24 abr. 2010

Kon-Tiki expedition

© Kon-Tiki Museum, Oslo
One of the most known and renowned expeditions, the Kon-Tiki sailing from Peru to Polynesia marked a huge step on the experimental archaeology field. Its originator and leader, Thor Heyerdahl, wanted to prove the possibility of a pre-Columbian interchange between South America and Polynesia. He achieved the goal by constructing a sailing raft made of nine balsa tree trunks, an available wood in the forests of Peru. A mangrove wood mast supported a main sail of 15 by 18 feet on a yard of bamboo stems.
A plaited bamboo cabin provided refuge for the six crewmen that sailed the boat through the Pacific Ocean: Thor Heyerdahl as Expedition leader, Erik Hesselberg as navigator, Bengt Danielsson as steward in charge of supplies, Knut Haugland as radio expert, Torstein Raaby in charge of radio transmissions and Herman Watzinger as meteorological and hydrographical data collector.
The Kon-Tiki carried 250 litres of water in bamboo tubes. For food they took 200 coconuts, sweet potatoes, bottle gourds and other assorted fruit and roots. The U.S. Army Quartermaster Corps provided field rations, tinned food and survival equipment. In return, the Kon-Tiki explorers reported on the quality and utility of the provisions. They also caught plentiful numbers of fish, particularly flying fish, "dolphin fish", yellowfin tuna, bonito and shark.
Heyerdahl believed that people from South America could have settled Polynesia in pre-Columbian times. His aim in mounting the Kon-Tiki expedition was to show, by using only the materials and technologies available to those people at the time, that there were no technical reasons to prevent them from having done so. (Although the expedition carried some modern equipment, such as a radio, watches, charts, sextant, and metal knives, Heyerdahl argued they were incidental to the purpose of proving that the raft itself could make the journey.)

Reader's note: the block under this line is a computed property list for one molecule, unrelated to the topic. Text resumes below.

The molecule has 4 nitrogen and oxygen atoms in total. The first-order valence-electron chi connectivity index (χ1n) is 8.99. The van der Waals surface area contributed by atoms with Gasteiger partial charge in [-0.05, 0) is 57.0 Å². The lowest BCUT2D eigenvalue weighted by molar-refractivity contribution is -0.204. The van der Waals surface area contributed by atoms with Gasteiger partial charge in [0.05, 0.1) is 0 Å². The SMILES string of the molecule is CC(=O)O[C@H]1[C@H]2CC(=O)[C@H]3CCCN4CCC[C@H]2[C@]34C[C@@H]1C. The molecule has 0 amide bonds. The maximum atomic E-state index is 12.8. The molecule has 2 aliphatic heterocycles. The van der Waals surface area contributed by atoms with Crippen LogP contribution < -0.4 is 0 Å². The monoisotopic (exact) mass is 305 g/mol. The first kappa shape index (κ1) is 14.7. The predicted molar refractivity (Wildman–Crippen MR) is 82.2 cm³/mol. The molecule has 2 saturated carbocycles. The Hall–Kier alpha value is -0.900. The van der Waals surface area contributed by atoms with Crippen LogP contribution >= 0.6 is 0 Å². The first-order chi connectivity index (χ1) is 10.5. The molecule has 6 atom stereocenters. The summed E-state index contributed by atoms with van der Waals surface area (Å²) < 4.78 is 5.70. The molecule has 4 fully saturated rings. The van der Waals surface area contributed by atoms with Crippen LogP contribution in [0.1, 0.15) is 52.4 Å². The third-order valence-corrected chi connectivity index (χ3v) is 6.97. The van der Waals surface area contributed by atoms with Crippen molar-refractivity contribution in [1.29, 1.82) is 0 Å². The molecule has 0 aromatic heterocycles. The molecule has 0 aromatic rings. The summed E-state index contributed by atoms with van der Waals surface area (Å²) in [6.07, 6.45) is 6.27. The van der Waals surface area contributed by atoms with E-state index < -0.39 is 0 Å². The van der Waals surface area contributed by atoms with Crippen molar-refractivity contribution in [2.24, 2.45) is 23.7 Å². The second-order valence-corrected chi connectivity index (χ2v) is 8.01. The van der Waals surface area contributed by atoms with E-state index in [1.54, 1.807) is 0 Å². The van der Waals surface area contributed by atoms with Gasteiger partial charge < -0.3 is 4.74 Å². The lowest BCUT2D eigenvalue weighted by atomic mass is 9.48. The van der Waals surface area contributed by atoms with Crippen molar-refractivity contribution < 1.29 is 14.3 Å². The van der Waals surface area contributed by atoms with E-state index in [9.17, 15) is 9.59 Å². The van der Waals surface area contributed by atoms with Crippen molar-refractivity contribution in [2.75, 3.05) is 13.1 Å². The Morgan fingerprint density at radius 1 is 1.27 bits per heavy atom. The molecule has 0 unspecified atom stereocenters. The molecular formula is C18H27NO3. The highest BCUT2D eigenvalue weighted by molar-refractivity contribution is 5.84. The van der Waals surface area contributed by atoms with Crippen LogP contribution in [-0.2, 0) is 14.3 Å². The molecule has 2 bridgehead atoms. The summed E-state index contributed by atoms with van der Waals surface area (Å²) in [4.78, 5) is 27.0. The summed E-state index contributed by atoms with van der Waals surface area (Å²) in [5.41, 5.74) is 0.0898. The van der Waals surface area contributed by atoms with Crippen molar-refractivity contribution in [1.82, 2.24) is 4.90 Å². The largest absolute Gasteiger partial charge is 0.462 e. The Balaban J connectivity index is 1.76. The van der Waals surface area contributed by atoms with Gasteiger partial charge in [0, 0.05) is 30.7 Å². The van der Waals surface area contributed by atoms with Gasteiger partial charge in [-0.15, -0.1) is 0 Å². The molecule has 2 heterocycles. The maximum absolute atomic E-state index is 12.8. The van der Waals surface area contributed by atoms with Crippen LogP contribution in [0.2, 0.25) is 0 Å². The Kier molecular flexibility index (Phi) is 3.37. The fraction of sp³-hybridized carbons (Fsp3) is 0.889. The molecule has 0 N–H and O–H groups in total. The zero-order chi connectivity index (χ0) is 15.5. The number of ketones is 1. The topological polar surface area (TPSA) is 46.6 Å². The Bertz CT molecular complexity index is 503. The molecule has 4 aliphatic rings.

The Kon-Tiki expedition was funded by private loans, along with donations of equipment from the United States Army. Heyerdahl and a small team went to Peru, where, with the help of dockyard facilities provided by the Peruvian authorities, they constructed the raft out of balsa logs and other native materials in an indigenous style as recorded in illustrations by Spanish conquistadores. The trip began on April 28, 1947, at Callao, Peru, and after 101 days and over 6.980 km across the Pacific Ocean, they arrived at Raroia in the Tuamotu Islands on August 7. They had mainly followed the Humboldt Current. The crew's first sight of land was the atoll of Puka-Puka on July 30. They made brief contact with the inhabitants of Angatau Island on August 4, but were unable to land safely. Incidentally, the Angatau atoll was reached after 97 days of travel, the calculated absolute minimum navigational time to reach Polynesia. Three days later, on August 7, the raft struck a reef and was eventually beached on an uninhabited islet off Raroia Island in the Tuamotu group. The team had travelled a distance of around 3,770 nautical miles at an average speed of 1.5 knots. After spending a number of days alone on the tiny islet, the crew were greeted by men from a village on a nearby island who arrived in canoes, having seen washed-up flotsam from the raft. The crew were taken back to the native village, where they were feted with traditional dances and other festivities. Finally the crew were taken off Raroia to Tahiti by the French schooner Tamara, with the salvaged Kon-Tiki in tow.
Thor Heyerdahl's book about his experience became a bestseller. It was published in 1950 as The Kon-Tiki Expedition: By Raft Across the South Seas, later reprinted as Kon-Tiki: Across the Pacific in a Raft.
A documentary motion picture about the expedition, also called Kon-Tiki was produced from a write-up and expansion of the crew's filmstrip notes and won an Academy Award in 1951



The original Kon-Tiki boat is now on display in the Kon-Tiki Museum in Oslo.
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